Why returning to work after maternity leave wasn’t what I expected

After a little more than 12 months off having my son Levi, I went back to work.

I was ready, excited and felt prepared to re-enter the workforce.

Levi had already spent a few weeks getting used to his new life at daycare. There were no tears when I dropped him off which was such a relief and meant no return to work guilt.

You can read more about how the daycare transition went here.

I spent the first couple of weeks back at work re-learning my job. It’s amazing what I’d forgotten and amazing what I knew in the first place. I got reacquainted with old colleagues and met new ones.

I’m a journalist and video producer at Parliament House in Canberra. I started back the week before the Federal budget was handed down and just before the election was called so there was no soft landing.

I loved being back in the office. As amazing as it was spending my days with Levi, I welcomed using my brain in a different way and having conversations with someone other than a one year old. It was a form of me time.

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What I struggled with early on was knowing where I fit in, back in the workplace. Life went on when I wasn’t around. They got by without me and things had changed.

This isn’t me complaining about my employer. My bosses told me they were excited to have me back and were so accommodating with my desire to return part time and work three days a week.

They even accommodated my request to work certain hours so I could drop Levi at daycare and pick him up.

My colleagues have been great. I enjoy going to work. I want to work. I enjoy the challenge work brings.

Everything is just different. I’m different too. It’s a hard thing to pinpoint.

Before having Levi, I was about career progression, taking on all the tasks, doing it all myself and working extra hours if I needed to.

My priorities have shifted now. I’m juggling a child and a job and the child comes first.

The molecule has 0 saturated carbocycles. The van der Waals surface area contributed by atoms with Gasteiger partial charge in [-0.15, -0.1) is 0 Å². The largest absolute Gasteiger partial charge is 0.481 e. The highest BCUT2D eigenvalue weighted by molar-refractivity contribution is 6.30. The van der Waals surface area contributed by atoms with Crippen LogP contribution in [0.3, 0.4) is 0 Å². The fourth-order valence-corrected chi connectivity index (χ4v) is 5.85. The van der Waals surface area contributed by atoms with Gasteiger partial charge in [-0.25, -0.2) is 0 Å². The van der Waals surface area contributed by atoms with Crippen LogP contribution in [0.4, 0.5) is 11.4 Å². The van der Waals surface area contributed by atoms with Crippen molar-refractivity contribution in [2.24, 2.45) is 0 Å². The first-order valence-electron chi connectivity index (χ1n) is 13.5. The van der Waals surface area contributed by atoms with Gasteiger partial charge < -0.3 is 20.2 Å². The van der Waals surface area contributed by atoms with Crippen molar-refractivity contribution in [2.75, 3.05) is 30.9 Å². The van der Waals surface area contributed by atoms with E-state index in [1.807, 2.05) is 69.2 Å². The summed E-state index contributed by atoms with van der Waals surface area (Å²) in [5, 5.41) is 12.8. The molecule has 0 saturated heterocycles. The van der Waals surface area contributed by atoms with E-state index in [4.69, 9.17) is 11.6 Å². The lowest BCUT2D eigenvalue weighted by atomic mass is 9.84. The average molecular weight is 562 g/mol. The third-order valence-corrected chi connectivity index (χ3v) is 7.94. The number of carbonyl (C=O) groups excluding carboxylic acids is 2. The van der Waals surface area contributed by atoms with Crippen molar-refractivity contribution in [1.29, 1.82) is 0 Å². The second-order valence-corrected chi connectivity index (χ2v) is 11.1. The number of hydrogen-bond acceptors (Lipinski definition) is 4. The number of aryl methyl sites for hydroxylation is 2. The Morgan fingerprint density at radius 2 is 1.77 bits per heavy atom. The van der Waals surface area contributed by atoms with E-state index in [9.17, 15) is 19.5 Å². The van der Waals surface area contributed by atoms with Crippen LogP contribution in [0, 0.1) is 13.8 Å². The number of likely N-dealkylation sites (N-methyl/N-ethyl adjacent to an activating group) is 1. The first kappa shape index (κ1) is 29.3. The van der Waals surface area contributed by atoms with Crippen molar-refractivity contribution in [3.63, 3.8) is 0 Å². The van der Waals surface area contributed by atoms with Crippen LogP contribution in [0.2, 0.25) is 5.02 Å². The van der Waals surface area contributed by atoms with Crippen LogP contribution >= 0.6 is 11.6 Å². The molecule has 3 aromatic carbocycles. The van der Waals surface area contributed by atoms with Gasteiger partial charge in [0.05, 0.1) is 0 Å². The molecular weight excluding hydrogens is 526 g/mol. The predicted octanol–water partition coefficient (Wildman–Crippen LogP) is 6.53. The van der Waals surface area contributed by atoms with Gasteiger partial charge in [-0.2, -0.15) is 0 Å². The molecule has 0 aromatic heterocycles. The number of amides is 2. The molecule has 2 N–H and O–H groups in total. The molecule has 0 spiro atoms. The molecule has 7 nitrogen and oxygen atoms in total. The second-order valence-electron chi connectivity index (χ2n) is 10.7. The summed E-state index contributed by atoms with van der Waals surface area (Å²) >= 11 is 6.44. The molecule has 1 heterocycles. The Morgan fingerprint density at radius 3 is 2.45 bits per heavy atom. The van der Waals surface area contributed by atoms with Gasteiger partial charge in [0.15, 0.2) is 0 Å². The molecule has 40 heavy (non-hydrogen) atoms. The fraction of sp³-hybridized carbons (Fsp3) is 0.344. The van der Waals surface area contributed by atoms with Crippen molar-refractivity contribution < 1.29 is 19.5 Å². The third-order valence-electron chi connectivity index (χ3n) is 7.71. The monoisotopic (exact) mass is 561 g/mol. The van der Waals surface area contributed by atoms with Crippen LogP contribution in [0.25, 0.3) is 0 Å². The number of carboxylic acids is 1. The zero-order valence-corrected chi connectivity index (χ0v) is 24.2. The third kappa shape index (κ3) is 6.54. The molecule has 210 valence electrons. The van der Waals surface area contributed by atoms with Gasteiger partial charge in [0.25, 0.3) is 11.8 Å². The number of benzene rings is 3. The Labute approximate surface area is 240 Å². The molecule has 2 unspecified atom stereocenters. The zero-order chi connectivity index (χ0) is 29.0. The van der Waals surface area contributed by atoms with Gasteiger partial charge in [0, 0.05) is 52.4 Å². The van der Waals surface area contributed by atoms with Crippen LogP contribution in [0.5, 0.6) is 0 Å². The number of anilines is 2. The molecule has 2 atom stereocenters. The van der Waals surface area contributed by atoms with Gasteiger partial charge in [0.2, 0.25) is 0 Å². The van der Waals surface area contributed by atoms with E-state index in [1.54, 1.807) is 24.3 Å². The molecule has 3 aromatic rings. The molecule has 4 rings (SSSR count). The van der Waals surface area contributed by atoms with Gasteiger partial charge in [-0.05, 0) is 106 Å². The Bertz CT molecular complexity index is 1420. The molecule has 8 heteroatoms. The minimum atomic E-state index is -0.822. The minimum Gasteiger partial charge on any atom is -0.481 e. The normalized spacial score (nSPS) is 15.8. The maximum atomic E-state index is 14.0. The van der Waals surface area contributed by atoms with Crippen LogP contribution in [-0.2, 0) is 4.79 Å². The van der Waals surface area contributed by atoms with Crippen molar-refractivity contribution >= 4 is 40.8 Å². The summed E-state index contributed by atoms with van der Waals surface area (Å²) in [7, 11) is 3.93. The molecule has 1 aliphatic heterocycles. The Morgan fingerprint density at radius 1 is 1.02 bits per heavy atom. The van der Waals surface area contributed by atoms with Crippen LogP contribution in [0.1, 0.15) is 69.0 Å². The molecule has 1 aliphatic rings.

It’s stressful having to have my phone next to me, hoping daycare doesn’t call because that means Levi is sick or something has happened and I need to leave work. As well as thinking about work, I’m thinking about what to make for dinner and if Levi slept well at daycare for example. I read somewhere it’s called the mother load.

My biggest return to work concern is that I’m letting my colleagues down.

This probably isn’t shocking news. I have spoken to plenty of other first time mums who’ve also returned to work part time. One said she was “struggling to get the balance of meaningful work that can be done in 3 days” and another said she wasn’t included in meetings she used to be invited to and that was a bit hard to take.

It was a tougher transition than I thought it would be and also took longer than I expected but after a few months I’ve settled right back in. I’ve figured out what’s expected of me and what I can comfortably do the days I’m at work. I’ve found my groove. 

Research and studies reveal working mums, particularly those working part time are some of the most productive. That’s not surprising. We have to multitask all the time and get things done quickly.

So, to any mums struggling with their return to work, hang in there. You’re not alone and are most likely doing better than you think balancing that mother load.

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